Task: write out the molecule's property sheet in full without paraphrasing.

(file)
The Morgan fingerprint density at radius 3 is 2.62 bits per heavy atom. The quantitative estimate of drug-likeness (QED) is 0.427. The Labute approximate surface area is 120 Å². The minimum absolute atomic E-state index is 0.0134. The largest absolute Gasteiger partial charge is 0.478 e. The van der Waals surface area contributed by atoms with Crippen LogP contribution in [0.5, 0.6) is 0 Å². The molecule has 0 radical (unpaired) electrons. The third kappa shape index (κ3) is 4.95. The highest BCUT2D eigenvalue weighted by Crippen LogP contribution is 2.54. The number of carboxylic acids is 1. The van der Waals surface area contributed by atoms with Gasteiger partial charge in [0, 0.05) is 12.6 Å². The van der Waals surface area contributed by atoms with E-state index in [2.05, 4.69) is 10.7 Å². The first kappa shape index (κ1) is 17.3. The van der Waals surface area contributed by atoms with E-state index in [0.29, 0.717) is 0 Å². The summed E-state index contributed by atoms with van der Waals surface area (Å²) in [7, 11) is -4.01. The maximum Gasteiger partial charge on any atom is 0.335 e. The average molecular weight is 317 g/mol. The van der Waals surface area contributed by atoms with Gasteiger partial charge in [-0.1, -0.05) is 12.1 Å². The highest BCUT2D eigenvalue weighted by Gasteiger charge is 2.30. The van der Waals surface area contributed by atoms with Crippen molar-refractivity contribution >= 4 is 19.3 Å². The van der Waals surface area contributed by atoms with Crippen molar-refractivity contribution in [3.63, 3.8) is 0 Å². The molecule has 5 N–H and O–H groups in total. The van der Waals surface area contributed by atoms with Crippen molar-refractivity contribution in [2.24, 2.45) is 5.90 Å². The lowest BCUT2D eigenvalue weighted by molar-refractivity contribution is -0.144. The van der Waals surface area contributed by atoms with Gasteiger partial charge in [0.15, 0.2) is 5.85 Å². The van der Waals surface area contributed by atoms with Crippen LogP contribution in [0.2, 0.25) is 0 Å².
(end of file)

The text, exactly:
The Morgan fingerprint density at radius 3 is 2.62 bits per heavy atom. The quantitative estimate of drug-likeness (QED) is 0.427. The Labute approximate surface area is 120 Å². The minimum absolute atomic E-state index is 0.0134. The largest absolute Gasteiger partial charge is 0.478 e. The van der Waals surface area contributed by atoms with Crippen LogP contribution in [0.5, 0.6) is 0 Å². The molecule has 0 radical (unpaired) electrons. The third kappa shape index (κ3) is 4.95. The highest BCUT2D eigenvalue weighted by Crippen LogP contribution is 2.54. The number of carboxylic acids is 1. The van der Waals surface area contributed by atoms with Gasteiger partial charge in [0, 0.05) is 12.6 Å². The van der Waals surface area contributed by atoms with E-state index in [2.05, 4.69) is 10.7 Å². The first kappa shape index (κ1) is 17.3. The van der Waals surface area contributed by atoms with E-state index in [0.29, 0.717) is 0 Å². The summed E-state index contributed by atoms with van der Waals surface area (Å²) in [7, 11) is -4.01. The maximum Gasteiger partial charge on any atom is 0.335 e. The average molecular weight is 317 g/mol. The van der Waals surface area contributed by atoms with Gasteiger partial charge in [-0.1, -0.05) is 12.1 Å². The highest BCUT2D eigenvalue weighted by Gasteiger charge is 2.30. The van der Waals surface area contributed by atoms with Crippen molar-refractivity contribution >= 4 is 19.3 Å². The van der Waals surface area contributed by atoms with Crippen molar-refractivity contribution in [3.63, 3.8) is 0 Å². The molecule has 5 N–H and O–H groups in total. The van der Waals surface area contributed by atoms with Crippen molar-refractivity contribution in [2.24, 2.45) is 5.90 Å². The lowest BCUT2D eigenvalue weighted by molar-refractivity contribution is -0.144. The van der Waals surface area contributed by atoms with Gasteiger partial charge in [0.15, 0.2) is 5.85 Å². The van der Waals surface area contributed by atoms with Crippen LogP contribution in [0.2, 0.25) is 0 Å².